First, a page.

Illustrator: Oliver Jeffers
In reading through the Wiki pages of my classmates, I was introduced to this tremendous talented and creatively unique illustrator, Oliver Jeffers.  Jeffers has written and illustrated several books.  This book is so cute and would be perfect for teaching perspective or persuasive writing.  There are many laugh-out-loud moments and times you feel empathy for the crayon.  I highly suggest checking it out from the library.

**All images are from

Tuesday, March 11, 2014

Young Adult - Fiction and Fantasy

It's been almost a year since my last post and that year has flown by!  Last fall, I started at Penn State to get my master's degree in curriculum and instruction in children's literature.  In about a month, I will finish my second semester and fourth class.  Choosing this degree has been one of the best choices I've made.  I am loving these classes and what I am learning along the way! 

My first two courses were Fantasy in Children's Literature and Studies of Children's Literature.  Both of these classes were based on Young Adult novels.  I thought I would share my favorites from both classes!

**Note: These books are all Young Adult and I've looked up the recommended age/grade level for each book and listed it below the covers.  The subject matter and maturity level may not be appropriate for younger children.

Bread and Roses, Too by Katherine Paterson
Suggested Grades: 4-7
This is an excellent book based on actual events from a historic 1912 labor strike in the Lawrence, Massachusetts, textile mills.  The story follows two very different children, Rosa and Jake, and how they overcome the obstacles of the time.

 The Curious Incident of the Dog in the Night-Time by Mark Haddon
Suggested Grades: 9-12
This book follows the (fictional) story of a 15 year old boy with autism.  You will notice in the first few pages that the story feels broken, chapter numbers skip, and the emotions felt are raw.  As you read, you will fall in love and feel empathy for this unique little boy.

 Zel by Donna Jo Napoli
Suggested Grades: 7-10
One of the sections in my Studies of Children's Literature class was on Feminist authors.  Donna Jo Napoli is  a Feminist author who has rewritten several classics.  This book is really well written, however VERY dark.  Zel is Napoli's version of the Brother's Grimm story Rapunzel.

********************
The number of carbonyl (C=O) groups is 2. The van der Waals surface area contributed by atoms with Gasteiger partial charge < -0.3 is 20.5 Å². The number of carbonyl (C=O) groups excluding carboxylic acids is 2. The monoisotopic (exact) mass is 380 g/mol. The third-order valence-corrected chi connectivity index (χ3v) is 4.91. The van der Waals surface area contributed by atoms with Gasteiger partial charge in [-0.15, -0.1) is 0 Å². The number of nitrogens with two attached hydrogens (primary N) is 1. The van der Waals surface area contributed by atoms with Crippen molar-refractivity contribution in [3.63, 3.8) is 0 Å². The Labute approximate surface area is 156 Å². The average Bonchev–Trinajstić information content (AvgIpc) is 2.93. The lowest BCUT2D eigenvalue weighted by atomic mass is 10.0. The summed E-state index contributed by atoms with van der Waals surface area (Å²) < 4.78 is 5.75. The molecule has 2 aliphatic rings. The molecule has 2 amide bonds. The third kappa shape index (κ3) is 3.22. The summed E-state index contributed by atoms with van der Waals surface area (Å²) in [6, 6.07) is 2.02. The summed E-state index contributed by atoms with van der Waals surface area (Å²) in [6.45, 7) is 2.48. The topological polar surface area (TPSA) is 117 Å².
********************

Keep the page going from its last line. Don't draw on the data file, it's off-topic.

The Amazing Maurice and His Educated Rodents by Terry Pratchett
Suggested Grades: 7 and up
Typically, I steer away from talking animal books (and movies, for that matter!) and I only read this one because I had to for my class!  However, this book completely took me by surprise. It is funny and heartwarming.  Maurice is a cat who has a crew of educated rodents who help a little boy and girl save a small town.  It is also part of a series of books written by Terry Pratchett called Discworld. 

 The Graveyard Book by Neil Gaiman
Suggested Grades: 5-9
Don't let the cover and title fool you!!  This is a very involved book with amazingly complex characters that isn't nearly as dark as the cover may lead you to believe.  Bod is a normal boy who lives in a graveyard and is raised by loving and kind ghosts.  He meets many characters and, of course, learns that not everyone in the graveyard is friendly!

 The House of the Scorpion by Nancy Farmer
Suggested Grades: 7 and up
An outstandingly written tale that revolves around cloning.  It follows Matt from birth to age 14 where he realizes long the way that he is actually a clone of a very powerful, and evil, man. 

**All images are from

Sunday, April 21, 2013

What About My Older Children??

Most of my posts have been geared towards the younger reader.  I decided this post should be for those of you who have older children and are looking for something more mature to read!  Many of these books would be great as at-home read-a-loud for younger kids.  I have read all (except for one) of these books.  However, as always, regardless of your child's age or maturity level, you MUST be a active participant in what your children reads...especially as their book interests grow into more mature subject areas.  These books are no different.  I remember my mom being actively involved in the books wanted to read as I got older.  When I was a young teenager, there was a very popular series of books that I felt like all of my friends were reading and my mom was NOT going to let me read them.  The subject matter and maturity level of the book was something my mom believed was not appropriate and it didn't follow what we as a family believed to be the best moral example.  There was no getting around it.  If I was going to continue to read, I had to choose other books/series.  I lived through it and I thank my mom even more so now that she was so involved!! 
 This is the one book in this list that I haven't read.  I have SEVERAL of my higher reading boys who LOVE these books.  There are tons of books in this one series.  This author has written several book series (including the Lightning Thief and several others).  They all have a Greek mythology theme to them.  He has also written a few adult novels, which my mom really likes!
Of all of the series of books that Rick Riordan has written, I like this one the best.  This is his first children's novel series and (in my opinion) the most well written.  I hadn't ever read a children's book that was written around Greek mythology.  It is very well written and engaging!!  This would be a GREAT read-a-loud for younger kids!
 I LOVE, LOVE this series of books.  I hadn't read anything by this author until I found this book.  The main character goes to live with his cousins and finds a room full of cupboards.  Each door leads to a different world that are just begging to be explored!  Also a great read-a-loud for younger kids.